When we are looking to change our behaviour, we often turn to cognitive behavioural therapy, or CBT. It has been proven effective in a number of settings, such as the management of pain or treatment of depression or schizophrenia.
Could CBT help people with diabetes to improve their health?
In people with diabetes, does CBT improve glycaemic control?
The reviewer found eight studies for review, including six randomised trials.
When she combined the results of these studies, she found
no overall statistically significant impact on glycaemic control.
More research, which is more clearly focused and higher quality, is needed to identify possible benefits. More details are needed about the target population and the form of the CBT intervention.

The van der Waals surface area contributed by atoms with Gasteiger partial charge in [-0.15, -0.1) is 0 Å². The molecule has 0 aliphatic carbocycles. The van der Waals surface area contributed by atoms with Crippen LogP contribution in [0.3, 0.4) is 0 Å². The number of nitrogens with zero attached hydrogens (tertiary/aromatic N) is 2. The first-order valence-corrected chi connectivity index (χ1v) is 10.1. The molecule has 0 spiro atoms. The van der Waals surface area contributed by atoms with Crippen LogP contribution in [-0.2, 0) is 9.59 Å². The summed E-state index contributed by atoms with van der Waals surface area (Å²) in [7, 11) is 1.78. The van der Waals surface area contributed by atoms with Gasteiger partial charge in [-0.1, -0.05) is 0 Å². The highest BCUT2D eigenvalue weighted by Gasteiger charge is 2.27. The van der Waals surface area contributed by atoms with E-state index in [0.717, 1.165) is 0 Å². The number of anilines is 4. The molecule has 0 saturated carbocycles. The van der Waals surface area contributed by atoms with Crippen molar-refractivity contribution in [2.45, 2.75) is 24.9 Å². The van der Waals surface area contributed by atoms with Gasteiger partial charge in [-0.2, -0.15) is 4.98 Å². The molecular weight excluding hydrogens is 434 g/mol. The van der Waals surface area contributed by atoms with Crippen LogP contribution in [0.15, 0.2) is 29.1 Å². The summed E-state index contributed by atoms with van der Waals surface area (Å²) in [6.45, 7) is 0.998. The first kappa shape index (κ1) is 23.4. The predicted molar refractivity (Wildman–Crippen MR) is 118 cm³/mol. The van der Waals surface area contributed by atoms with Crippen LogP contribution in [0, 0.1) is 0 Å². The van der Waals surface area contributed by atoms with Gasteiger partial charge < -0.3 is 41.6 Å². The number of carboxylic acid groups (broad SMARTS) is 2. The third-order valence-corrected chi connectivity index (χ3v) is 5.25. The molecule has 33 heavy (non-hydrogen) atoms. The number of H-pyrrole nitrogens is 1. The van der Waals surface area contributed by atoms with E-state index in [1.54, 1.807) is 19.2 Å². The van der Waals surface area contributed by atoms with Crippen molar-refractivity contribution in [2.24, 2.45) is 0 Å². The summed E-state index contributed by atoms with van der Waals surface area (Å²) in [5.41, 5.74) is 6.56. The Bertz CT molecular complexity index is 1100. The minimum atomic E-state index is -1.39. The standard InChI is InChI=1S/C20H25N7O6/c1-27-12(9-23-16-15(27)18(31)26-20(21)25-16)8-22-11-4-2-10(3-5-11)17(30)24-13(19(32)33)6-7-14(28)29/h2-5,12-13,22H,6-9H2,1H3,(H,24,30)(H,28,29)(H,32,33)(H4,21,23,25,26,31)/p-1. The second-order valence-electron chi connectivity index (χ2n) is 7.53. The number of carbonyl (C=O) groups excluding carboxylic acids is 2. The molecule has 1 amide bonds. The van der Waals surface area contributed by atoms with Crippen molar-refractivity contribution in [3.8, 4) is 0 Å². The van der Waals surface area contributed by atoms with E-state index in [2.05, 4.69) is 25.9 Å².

- The literature search may not have been thorough enough to identify all of the relevant studies.
- As the reviewer included both type 1 and type 2 diabetes, it seems almost certain that there were too many differences between the studies to warrant meta-analysis.
- What was the quality of the individual trials? Were they sufficiently powered to address the clinical question?
Elliott S. Cognitive behavioural therapy and glycaemic control in diabetes mellitus. Practical Diabetes 2012; 29(2): 67-71